Top Five Radical Things to do with Your Leftover Yarn

If you’re like me, you can’t bring yourself to throw yarn in the trash, no matter how small your leftover pieces might be.  If you’re like me, you wish there were something you could do with that ball of yarn you’ve been holding onto that’s too small to make a hat but is such a nice color.  If you’re like me, you’ve got bags and bags of half-finished projects that will never be complete, half,-, quarter-, and even less balls (and wads) of yarn with nowhere to go, and it’s kind of becoming a problem…

What to do with Leftover Yarn?

Well…Here are some things I’ve done, and some other things I’d REALLY like to do…

scrappy-hats5) Make Scrappy Hats

I love scrappy hats.  Thanks to circular needles, it’s easy.  I love hats that looked like someone pulled them out of the fuzzy and colorful abyss.  The scrappy and uneven look that comes from using odd and hard to eyeball amounts of different colored and textured yarn is pretty fun.  I’ve also made scrappy scarves.  Call it train-hoppin’ hot!  Actually, if you put the word scrappy in front of most things that can be made from yarn, you’re good to go for radical idea number five!

4) Make a Freaking Blanket!

I’ve been working on the same giant freaking blanket for about three years. Whenever I find myself with yarn that won’t fit elsewhere, leftover yarn that needs a home, or a long road trip in the winter in Trick and my 79′ camper

Currently in a pile in the corner of the closet.  Blanket Monster.

Currently in a pile in the corner of the closet. Blanket Monster.

van with no heat that we feel safe using, it’s blanket time!  My goal was to make a blanket big enough to cover me, Trick (who is six feet tall), and his three little ones for camping time snuggles.  So far, it can fit Trick and I, but the kids keep getting bigger and hopefully I’ll finish it before they’re too cool to cuddle with us.  Either way, it’s fun to look back across the blanket and remember old projects.  It’s like a memory quilt.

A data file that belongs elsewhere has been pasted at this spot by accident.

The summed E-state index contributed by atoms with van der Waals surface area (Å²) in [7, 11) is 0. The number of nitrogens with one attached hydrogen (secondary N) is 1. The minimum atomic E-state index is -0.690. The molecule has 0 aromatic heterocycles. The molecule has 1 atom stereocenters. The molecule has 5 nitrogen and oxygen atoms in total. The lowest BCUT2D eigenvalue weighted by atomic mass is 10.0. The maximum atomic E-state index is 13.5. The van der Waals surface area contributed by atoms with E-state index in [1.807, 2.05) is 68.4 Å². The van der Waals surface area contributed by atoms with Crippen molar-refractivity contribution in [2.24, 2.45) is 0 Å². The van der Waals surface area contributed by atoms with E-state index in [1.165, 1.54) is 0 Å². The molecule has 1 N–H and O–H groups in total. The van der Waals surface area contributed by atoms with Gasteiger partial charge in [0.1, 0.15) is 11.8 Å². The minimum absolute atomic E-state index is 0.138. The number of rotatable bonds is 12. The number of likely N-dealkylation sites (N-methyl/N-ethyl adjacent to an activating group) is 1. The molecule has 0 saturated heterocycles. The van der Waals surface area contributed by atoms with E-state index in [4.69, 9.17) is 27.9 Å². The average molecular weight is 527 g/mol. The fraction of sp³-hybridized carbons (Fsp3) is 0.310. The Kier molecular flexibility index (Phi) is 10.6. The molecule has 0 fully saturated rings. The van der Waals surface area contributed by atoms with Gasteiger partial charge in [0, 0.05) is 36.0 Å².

Also, on the blanket note, they make excellent wedding presents.  I’ve had the pleasure of crocheting a wedding blanket for two dear friends, and another not-wedding-but-whatever blanket for another couple of kick-ass friends.  So much compersion!!!

crochet-mushroom-necklace3) Mushroom Necklaces

Disclaimer: the mushroom necklace is the most conspicuous place you could possibly put your drugs….ever!

These make great gifts, you can pump them out in like twenty minutes, and no matter how many you make, they can always be different.  This is the perfect project for those ridiculously small amounts of yarn that we’re insane for holding on to.  You crochet a mushroom cap, and then the stem is removable, and the stem is hollow so you can put stuff in it.  Crystals, lighters, secrets…

Just google crochet mushroom necklace patterns, you’ll find written instructions and video tutorials, but they’re pretty intuitive to begin with.

This is what it looks like in its full glory.

This is what it looks like in its full glory.

2) Infinity Scarves…Forever!

I watched with voyeuristic delight as my roommate-soulmate from college, Kelsey, made one of these out of her leftover yarn (this girl can make anything out of yarn…and if she can’t yet, she will soon).  She used circular needles to first knit a 120 stitch by 12 stitch circle – like a tiny scarf in a necklace suit.  She cast off, then she looped the circle she’d just made in two (in a figure-eight stacked on top of itself, you know looping it once…why is it so hard to explain right now!?) and cast on another 120 stitches on her circular needles, then put the needles with the stitches cast on through the first circle (now in infinity form) and just kept knitting.  It’s really simple, I promise.  Just hard to explain without a visual.  Anywho, you just keep adding 120 stitch by 12 stitch circles until you reach the thickness you like.

1) Warm Up America! and Other Charities

My friend’s mom is addicted to this.  I don’t blame her.  Knitting or crocheting for Warm Up America! repurposes leftover yarn and scraps from old projects and also is the perfect excuse to practice new stitches.  All you need to do is knit or crochet a 9″x7″ rectangle and send it in to be assembled into blankets and clothing for those in need.  Their website supplies patterns and stitches too.  There are oodles of charities you can knit for, all though not all of them are the best for leftovers.

Of course, if Warm Up America! can do it, there’s no reason you can’t get together a knitting circle of your friends, each throw down some rectangles, and construct a collective monthly blanket for a friend or loved one in need of some extra warmth (by the way, knitting can save the world, starting with you and your friends).

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